Thursday, April 13, 2017

Fatal Music by Peter Morfoot (Guest Post)

Welcome to another exciting Always Trust In Books guest post. Today's post is part of a brilliant blog tour hosted by Titan Books:

My guest post was written by Peter Morfoot himself and it is focused on his experiences in writing the Captain Darac Mystery series. I have not had the chance to read Fatal Music yet but I have heard great things about the book. 

I will share with you the synopsis of Fatal Music, then a few details about Peter Morfoot himself and finally I will share with you the guest post he has written for this occasion. 

Book Synopsis: Captain Paul Darac of the Brigade Criminelle is called to a potential crime scene – an elderly woman found dead in her hot tub. At first it’s assumed that she died of natural causes, but a surprising link with Darac’s own life leads him to dig deeper. In doing so he uncovers disturbing proof that there may have been a motive to murder the woman, and there is no shortage of suspects.

The investigation leads him from the world of fine art to the desperate poverty of the city’s high-rises. But it is among the winding streets of his own neighbourhood in Nice’s old town, the Babazouk, that Darac faces his severest test yet.

Author Bio: Peter Morfoot has written a number of plays and sketch shows for BBC radio and TV and is the author of the acclaimed satirical novel, Burksey. He has lectured in film, holds a PhD in Art History, and has spent thirty years exploring the life, art and restaurant tables of the French Riviera, the setting for his series of crime novels featuring Captain Paul Darac of Nice's Brigade Criminelle. He lives in Cambridge.

Pick up a copy of Impure Blood (Captain Darac Book 1) here: Titan Books 
Pick up a copy of Fatal Music (Captain Darac Book 2) here: Titan Books

Fatal Music Blog Tour 2017 - Writing the Captain Darac Mysteries #Guestpost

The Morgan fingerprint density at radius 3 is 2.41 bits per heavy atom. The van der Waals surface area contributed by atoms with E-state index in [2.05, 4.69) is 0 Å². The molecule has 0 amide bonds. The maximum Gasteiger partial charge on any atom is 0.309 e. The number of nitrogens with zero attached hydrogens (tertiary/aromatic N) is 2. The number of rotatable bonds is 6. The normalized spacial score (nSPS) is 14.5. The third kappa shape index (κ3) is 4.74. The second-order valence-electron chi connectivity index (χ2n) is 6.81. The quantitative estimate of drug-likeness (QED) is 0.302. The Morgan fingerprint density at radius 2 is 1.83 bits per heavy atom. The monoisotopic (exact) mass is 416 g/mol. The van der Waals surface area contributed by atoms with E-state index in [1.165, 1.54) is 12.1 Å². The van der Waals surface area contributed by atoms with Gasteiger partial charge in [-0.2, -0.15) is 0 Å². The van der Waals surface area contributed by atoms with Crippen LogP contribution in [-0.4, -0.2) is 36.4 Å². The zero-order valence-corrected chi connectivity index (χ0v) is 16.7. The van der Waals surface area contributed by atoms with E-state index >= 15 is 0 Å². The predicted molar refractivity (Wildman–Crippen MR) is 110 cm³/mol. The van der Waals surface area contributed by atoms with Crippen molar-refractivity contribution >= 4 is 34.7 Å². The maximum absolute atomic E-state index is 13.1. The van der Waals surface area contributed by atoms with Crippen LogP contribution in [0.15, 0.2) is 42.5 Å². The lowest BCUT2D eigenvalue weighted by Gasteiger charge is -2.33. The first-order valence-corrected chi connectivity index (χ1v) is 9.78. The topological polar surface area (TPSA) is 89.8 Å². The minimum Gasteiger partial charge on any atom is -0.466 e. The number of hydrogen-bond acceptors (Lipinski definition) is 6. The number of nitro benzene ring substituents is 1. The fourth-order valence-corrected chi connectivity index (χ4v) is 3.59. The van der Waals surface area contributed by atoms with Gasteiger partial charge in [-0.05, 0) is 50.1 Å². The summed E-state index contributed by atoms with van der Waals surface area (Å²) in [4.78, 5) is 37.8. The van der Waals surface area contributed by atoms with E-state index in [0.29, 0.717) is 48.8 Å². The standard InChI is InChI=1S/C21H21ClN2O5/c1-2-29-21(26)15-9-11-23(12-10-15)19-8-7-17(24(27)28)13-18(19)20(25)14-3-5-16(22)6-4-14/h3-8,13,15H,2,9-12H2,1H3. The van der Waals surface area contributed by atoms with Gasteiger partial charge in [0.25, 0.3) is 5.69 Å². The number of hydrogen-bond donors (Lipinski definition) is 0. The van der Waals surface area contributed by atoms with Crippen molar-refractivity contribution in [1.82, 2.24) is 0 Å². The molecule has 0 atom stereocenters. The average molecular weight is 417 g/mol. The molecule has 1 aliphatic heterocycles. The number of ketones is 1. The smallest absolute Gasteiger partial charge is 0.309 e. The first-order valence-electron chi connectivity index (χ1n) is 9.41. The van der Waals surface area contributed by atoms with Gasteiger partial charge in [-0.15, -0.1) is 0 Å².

The foundations are laid. I have my location – the flawed paradise that is the Côte d’Azur. I have my jazz-playing central character – the quick-thinking, warm-hearted but combustible ‘Poète Policier’ Captain Paul Darac. I’ve also lined up a cast of supporting players, starting with Darac’s colleagues at his home station, the Caserne Auvare. I’ve portrayed each as an individual but also stress that together, with a few notable exceptions, they form a bonded group in which camaraderie, rather than dysfunctionality, is the norm.

Roll call: First, Darac’s revered boss and mentor, Commissaire Agnès Dantier. Next, his lieutenants: the meticulous, mountainous curmudgeon Roland Granot; the twinkle-eyed, foxy Alejo “Bonbon” Busquet. Introduced in Fatal Music, Lieutenant Intern Christian Malraux, an ex-riot policeman from Paris. The junior officers: Yvonne Flaco, an impressive, no-nonsense young woman from Guadeloupe, and the lanky smart-mouthed Max Perand. Also featured are Darac’s soul mate and ex-partner in Homicide, Vice Squad Captain Frankie Lejeune, and the sharp-dressing Drug Squad chief “Armani” Tardelli. Then we have members of the technical teams with whom Darac works: chain-smoking chief pathologist Professor Deanna Bianchi, actor-ish crime scene analyst Raul “R.O.” Ormans, and coltish I.T. specialist Erica Lamarthe.

And I have the characters who frequent Darac’s other “home station,” the Blue Devil Jazz Club. Prominent here are its owner, the venerable black New Yorker, “Ridge” Clay, and members of Darac’s group, the Didier Musso Quintet. Of course, dramatis personae without a drama to animate them are nothing but a list of names and I’m aware that the finished novels could read that way too, unless I imbue them with life, energy and depth.  Even so, I realise it might challenge the reader of a new series to be presented with a layered and detailed, multi-character story world. My belief, though, is that such an approach offers the most rewarding, immersive reading experience in the long run. 

Before a word goes on the page, I turn to my story notes, all of which were made in situ.  A possible plot strand for the first Darac novel, Impure Blood, occurs to me when I join the crowds gathered on Nice’s Promenade des Anglais to watch the Tour de France hurtle past. Later, in the heart of the city, I witness a spectacle of an entirely different pace and character: worshippers praying on the street outside a Muslim prayer room. And then I see something else. Now what would happen, I wonder, if..?